Football fans' hearts may have raced a bit if they drove on Morehouse Highway in the past couple of days. Parked off the street was one of ESPN's six mobile units for Monday Night Football.
Did a resident on Morehouse Highway win a Monday Night Football promotion? Was a football player or MNF analyst in town? Well, not exactly.
Greg Thorne, the mobile truck's driver and engineer in charge for the mobile command unit, explained that he was visiting family en route to the Meadowlands for a Jets-Ravens game and was doing some interior work on the truck, which is one of six used by MNF. "This is where all the execs at ESPN sit and all the operations people sit and Internet guys...I had some time off and I figured I'd work on it. We're doing interior work - floors, doors and lights," he explained.
No Rick Sanchez? No Adrian Peterson? No big cash giveaway?
"Nobody won anything yet," Thorne said. (Andy Brophy)
Bob Stone, a member of the town's Board of Finance, must have done a double-take when he read an article in the Deerfield Valley News, a newspaper in Vermont, where Stone has a home.
What was the article about?
It seems the town of Wardsboro in Vermont is building a girls' softball field, but the Wardsboro folks aren't spending $350,000 or organizing a referendum.
The softball field will actually cost only $1,600 - for those without a calculator that's about 0.45 percent as much as Fairfield's new softball field is costing.
Not only that, but abutting neighbors are actually in favor of the proposal.
Stone brought a copy of the article to Tuesday night's Board of Finance meeting, but it didn't create a lot of conversation.
Local contractors and excavators are volunteering their time to build the softball field in Wardsboro, and the $1,600 is going to pay for backstop fencing and six-by-six upright posts, according to an article by Christian Avard in the Deerfield Valley News.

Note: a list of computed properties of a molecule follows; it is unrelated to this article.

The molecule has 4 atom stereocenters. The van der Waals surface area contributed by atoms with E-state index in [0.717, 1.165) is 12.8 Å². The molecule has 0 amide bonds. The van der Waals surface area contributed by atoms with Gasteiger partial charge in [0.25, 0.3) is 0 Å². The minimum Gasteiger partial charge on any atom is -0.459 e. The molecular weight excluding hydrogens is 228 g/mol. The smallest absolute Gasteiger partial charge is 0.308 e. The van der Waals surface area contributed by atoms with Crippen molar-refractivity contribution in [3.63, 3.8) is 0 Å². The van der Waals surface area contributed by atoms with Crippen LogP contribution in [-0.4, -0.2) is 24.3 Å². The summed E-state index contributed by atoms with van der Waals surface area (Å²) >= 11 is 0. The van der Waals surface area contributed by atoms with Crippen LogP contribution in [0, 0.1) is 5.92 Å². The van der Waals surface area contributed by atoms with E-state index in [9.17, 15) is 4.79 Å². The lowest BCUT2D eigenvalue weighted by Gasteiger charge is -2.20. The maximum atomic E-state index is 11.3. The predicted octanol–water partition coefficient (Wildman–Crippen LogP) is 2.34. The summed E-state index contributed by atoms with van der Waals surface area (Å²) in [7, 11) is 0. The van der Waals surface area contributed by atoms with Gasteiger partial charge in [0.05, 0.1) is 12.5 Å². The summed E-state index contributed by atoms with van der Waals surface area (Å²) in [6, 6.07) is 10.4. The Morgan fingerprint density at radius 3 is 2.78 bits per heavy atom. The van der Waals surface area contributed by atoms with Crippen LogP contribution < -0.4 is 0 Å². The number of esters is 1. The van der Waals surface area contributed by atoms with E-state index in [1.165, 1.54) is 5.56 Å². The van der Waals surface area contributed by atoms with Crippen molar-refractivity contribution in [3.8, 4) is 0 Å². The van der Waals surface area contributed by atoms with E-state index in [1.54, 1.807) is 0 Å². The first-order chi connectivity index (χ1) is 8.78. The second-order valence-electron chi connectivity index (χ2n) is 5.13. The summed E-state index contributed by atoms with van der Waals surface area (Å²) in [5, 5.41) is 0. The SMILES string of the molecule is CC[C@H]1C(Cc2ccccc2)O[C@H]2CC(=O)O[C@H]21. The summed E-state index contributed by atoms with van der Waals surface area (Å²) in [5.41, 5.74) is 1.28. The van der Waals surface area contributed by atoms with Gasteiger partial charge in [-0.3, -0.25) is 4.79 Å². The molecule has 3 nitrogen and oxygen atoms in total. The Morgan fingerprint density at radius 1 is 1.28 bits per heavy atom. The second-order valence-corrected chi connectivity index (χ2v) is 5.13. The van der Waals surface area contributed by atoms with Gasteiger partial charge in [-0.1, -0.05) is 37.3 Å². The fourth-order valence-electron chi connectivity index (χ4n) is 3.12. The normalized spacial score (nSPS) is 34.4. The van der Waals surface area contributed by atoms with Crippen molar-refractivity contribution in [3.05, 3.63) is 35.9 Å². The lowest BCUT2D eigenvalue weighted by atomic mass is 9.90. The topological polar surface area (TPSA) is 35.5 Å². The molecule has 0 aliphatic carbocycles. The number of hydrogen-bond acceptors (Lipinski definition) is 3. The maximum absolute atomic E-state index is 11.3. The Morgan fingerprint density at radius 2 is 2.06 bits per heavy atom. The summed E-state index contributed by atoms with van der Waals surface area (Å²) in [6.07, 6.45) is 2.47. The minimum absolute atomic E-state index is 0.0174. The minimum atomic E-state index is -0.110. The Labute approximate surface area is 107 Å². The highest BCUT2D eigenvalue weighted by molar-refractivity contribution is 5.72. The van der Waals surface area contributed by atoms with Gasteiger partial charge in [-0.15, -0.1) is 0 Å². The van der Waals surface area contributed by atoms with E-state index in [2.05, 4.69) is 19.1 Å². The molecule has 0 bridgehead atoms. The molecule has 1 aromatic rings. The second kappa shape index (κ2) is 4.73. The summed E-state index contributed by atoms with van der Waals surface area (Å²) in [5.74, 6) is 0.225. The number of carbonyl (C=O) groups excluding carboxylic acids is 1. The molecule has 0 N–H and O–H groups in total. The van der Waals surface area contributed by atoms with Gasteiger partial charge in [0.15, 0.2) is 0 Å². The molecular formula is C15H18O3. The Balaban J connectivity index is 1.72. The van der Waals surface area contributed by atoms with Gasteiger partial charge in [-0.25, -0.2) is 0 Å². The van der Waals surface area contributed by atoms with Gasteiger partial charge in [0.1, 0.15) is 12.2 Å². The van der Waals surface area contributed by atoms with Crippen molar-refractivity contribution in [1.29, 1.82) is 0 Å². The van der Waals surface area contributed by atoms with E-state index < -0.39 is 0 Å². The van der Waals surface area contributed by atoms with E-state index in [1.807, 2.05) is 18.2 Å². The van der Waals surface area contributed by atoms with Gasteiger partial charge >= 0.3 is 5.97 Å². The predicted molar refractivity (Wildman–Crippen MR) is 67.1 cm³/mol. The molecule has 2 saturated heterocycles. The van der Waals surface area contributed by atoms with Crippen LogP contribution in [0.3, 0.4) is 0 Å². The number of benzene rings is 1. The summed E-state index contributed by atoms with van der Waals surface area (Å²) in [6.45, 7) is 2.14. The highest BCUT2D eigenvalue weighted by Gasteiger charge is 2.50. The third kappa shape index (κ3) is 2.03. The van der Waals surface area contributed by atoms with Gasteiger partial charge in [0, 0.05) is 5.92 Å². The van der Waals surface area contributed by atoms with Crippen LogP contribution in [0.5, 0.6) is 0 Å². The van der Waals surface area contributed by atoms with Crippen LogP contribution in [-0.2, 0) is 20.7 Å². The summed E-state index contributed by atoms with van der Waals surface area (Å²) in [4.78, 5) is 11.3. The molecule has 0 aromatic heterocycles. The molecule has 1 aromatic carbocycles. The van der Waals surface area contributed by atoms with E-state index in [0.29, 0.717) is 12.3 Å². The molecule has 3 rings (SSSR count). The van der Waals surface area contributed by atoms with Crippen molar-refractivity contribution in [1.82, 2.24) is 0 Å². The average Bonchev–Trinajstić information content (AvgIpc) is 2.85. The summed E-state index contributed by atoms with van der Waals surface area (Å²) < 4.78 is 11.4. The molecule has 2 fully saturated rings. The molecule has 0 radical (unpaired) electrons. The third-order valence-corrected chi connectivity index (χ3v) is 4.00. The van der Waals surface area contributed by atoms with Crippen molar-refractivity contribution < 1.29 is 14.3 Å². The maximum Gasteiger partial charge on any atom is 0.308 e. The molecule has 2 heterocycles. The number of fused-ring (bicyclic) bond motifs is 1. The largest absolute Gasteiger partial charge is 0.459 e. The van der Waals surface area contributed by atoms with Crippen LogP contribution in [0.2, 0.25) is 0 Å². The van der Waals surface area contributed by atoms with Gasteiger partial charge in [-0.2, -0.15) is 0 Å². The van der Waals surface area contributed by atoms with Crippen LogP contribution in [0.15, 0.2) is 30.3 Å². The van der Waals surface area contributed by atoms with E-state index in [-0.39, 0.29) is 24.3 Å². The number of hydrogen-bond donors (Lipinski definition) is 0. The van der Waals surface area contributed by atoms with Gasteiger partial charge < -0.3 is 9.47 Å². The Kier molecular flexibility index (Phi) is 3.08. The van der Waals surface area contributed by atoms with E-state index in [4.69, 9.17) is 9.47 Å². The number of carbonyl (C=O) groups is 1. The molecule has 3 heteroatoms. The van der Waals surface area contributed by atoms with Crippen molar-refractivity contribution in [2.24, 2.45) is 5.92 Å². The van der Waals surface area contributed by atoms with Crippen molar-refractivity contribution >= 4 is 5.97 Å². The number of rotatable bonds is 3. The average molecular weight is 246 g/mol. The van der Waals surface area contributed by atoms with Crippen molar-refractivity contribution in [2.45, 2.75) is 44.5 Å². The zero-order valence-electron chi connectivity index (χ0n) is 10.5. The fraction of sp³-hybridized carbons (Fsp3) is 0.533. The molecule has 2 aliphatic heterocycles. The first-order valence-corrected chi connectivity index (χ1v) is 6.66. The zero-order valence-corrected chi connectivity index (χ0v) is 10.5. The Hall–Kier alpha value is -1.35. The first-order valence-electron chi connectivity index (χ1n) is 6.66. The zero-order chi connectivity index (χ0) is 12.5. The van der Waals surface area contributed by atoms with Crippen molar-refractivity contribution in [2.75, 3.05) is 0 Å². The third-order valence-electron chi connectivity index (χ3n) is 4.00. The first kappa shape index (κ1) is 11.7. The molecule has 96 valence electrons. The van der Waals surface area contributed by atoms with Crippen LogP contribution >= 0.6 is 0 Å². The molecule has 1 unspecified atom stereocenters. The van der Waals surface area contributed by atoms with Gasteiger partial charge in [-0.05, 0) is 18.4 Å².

"It's the only way to do it in a small town," Nancy Perkins, one of the abutting neighbors is quoted as saying in the article. (Andy Brophy)
Not cheery news, but a reminder of the importance of family and friends, if nothing else.
Seems a 69-year-old man died on South Pine Creek Road and his death wasn't discovered for about two weeks. The mailman noticed an odor coming from the man's house and that he hadn't been picking up his mail, according to Fairfield Police.
The mailman told a neighbor, who alerted police on Labor Day weekend.
Police said the man had been dead for about two weeks and that his family and friends didn't know anything about him.
RIP. (Andy Brophy)
Officially the fall doesn't start for two weeks from today, on Sept. 22. Yet there's already a chill in the air (no Indian summer?) and we in Fairfield are seeing the signs of a changing season. School has started up with youth sports, and many Fairfielders are entering the new year with Rosh Hashanah (the Jewish New Year, year 5771) at sundown tonight. (Mike Dinan)
It's also a time of remembrance as we look back. "About Town" put a call into Fairfield Fire Chief Richard Felner's office to get details on the town's annual ceremony marking the terrorist attacks of Sept. 11, 2001. This year, Sept. 11 falls on Saturday, and the ceremony will be held at 9 a.m. at the Fire Station 1, 140 Reef Road. (Mike Dinan)
We also said goodbye this week to former Fairfield residents that we can mention here. We hear from Shaughnessey-Banks Funeral Home that former town resident Christine Boeh Kattler passed away at age 64. Born on Feb. 16, 1946, in England, to the late Robert and Violet Boeh, she was a lifelong area resident who graduated in 1963 from Roger Ludlowe High School. Christine had been employed for more than 20 years at Wright Investors in Bridgeport. Friends are invited to attend a Memorial Mass on Saturday, Sept. 11, 2010 at 11 a.m. directly at St. Thomas Aquinas Church in Fairfield. (Mike Dinan)